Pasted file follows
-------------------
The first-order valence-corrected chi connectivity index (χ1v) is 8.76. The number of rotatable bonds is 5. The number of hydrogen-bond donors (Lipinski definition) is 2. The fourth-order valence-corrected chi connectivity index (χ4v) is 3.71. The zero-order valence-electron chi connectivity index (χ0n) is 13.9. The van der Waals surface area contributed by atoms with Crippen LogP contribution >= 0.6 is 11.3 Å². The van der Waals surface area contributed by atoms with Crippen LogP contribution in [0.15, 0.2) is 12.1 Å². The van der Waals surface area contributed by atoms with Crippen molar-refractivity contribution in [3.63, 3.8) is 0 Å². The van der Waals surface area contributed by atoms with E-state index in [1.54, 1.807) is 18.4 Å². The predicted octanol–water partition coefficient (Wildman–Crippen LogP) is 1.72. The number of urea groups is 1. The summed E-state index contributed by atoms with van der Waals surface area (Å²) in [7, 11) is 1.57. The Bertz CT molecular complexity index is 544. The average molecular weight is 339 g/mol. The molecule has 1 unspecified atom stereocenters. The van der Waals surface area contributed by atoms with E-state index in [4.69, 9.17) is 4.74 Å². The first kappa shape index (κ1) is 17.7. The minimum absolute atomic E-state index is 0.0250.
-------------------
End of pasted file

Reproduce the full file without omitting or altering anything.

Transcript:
The first-order valence-corrected chi connectivity index (χ1v) is 8.76. The number of rotatable bonds is 5. The number of hydrogen-bond donors (Lipinski definition) is 2. The fourth-order valence-corrected chi connectivity index (χ4v) is 3.71. The zero-order valence-electron chi connectivity index (χ0n) is 13.9. The van der Waals surface area contributed by atoms with Crippen LogP contribution >= 0.6 is 11.3 Å². The van der Waals surface area contributed by atoms with Crippen LogP contribution in [0.15, 0.2) is 12.1 Å². The van der Waals surface area contributed by atoms with Crippen molar-refractivity contribution in [3.63, 3.8) is 0 Å². The van der Waals surface area contributed by atoms with E-state index in [1.54, 1.807) is 18.4 Å². The predicted octanol–water partition coefficient (Wildman–Crippen LogP) is 1.72. The number of urea groups is 1. The summed E-state index contributed by atoms with van der Waals surface area (Å²) in [7, 11) is 1.57. The Bertz CT molecular complexity index is 544. The average molecular weight is 339 g/mol. The molecule has 1 unspecified atom stereocenters. The van der Waals surface area contributed by atoms with E-state index in [4.69, 9.17) is 4.74 Å². The first kappa shape index (κ1) is 17.7. The minimum absolute atomic E-state index is 0.0250.